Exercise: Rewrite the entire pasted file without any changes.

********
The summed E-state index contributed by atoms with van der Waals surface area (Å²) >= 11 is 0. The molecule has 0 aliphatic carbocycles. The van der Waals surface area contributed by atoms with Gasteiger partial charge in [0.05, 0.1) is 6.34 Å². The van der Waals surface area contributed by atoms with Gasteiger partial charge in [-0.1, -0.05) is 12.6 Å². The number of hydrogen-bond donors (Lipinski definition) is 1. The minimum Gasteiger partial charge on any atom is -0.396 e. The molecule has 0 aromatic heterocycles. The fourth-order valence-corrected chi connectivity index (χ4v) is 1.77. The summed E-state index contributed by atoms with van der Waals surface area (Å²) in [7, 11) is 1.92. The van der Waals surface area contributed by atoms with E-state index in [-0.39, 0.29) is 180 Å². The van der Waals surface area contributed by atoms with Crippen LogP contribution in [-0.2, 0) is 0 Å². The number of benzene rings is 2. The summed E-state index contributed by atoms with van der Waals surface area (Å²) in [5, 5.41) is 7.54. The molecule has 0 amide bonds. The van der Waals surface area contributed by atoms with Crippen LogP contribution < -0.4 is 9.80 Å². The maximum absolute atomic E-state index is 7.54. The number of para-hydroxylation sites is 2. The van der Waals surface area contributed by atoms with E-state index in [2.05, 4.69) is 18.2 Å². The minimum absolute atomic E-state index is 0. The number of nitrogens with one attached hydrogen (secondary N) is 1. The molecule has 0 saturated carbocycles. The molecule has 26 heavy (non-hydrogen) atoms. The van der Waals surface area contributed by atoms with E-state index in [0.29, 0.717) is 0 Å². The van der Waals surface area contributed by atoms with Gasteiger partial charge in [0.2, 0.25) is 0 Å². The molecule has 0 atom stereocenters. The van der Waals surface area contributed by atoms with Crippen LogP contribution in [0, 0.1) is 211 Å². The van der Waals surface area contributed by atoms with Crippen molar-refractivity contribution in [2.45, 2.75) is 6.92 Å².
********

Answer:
The summed E-state index contributed by atoms with van der Waals surface area (Å²) >= 11 is 0. The molecule has 0 aliphatic carbocycles. The van der Waals surface area contributed by atoms with Gasteiger partial charge in [0.05, 0.1) is 6.34 Å². The van der Waals surface area contributed by atoms with Gasteiger partial charge in [-0.1, -0.05) is 12.6 Å². The number of hydrogen-bond donors (Lipinski definition) is 1. The minimum Gasteiger partial charge on any atom is -0.396 e. The molecule has 0 aromatic heterocycles. The fourth-order valence-corrected chi connectivity index (χ4v) is 1.77. The summed E-state index contributed by atoms with van der Waals surface area (Å²) in [7, 11) is 1.92. The van der Waals surface area contributed by atoms with E-state index in [-0.39, 0.29) is 180 Å². The van der Waals surface area contributed by atoms with Crippen LogP contribution in [-0.2, 0) is 0 Å². The number of benzene rings is 2. The summed E-state index contributed by atoms with van der Waals surface area (Å²) in [5, 5.41) is 7.54. The molecule has 0 amide bonds. The van der Waals surface area contributed by atoms with Crippen LogP contribution < -0.4 is 9.80 Å². The maximum absolute atomic E-state index is 7.54. The number of para-hydroxylation sites is 2. The van der Waals surface area contributed by atoms with E-state index in [2.05, 4.69) is 18.2 Å². The minimum absolute atomic E-state index is 0. The number of nitrogens with one attached hydrogen (secondary N) is 1. The molecule has 0 saturated carbocycles. The molecule has 26 heavy (non-hydrogen) atoms. The van der Waals surface area contributed by atoms with E-state index in [0.29, 0.717) is 0 Å². The van der Waals surface area contributed by atoms with Gasteiger partial charge in [0.2, 0.25) is 0 Å². The molecule has 0 atom stereocenters. The van der Waals surface area contributed by atoms with Crippen LogP contribution in [0, 0.1) is 211 Å². The van der Waals surface area contributed by atoms with Crippen molar-refractivity contribution in [2.45, 2.75) is 6.92 Å².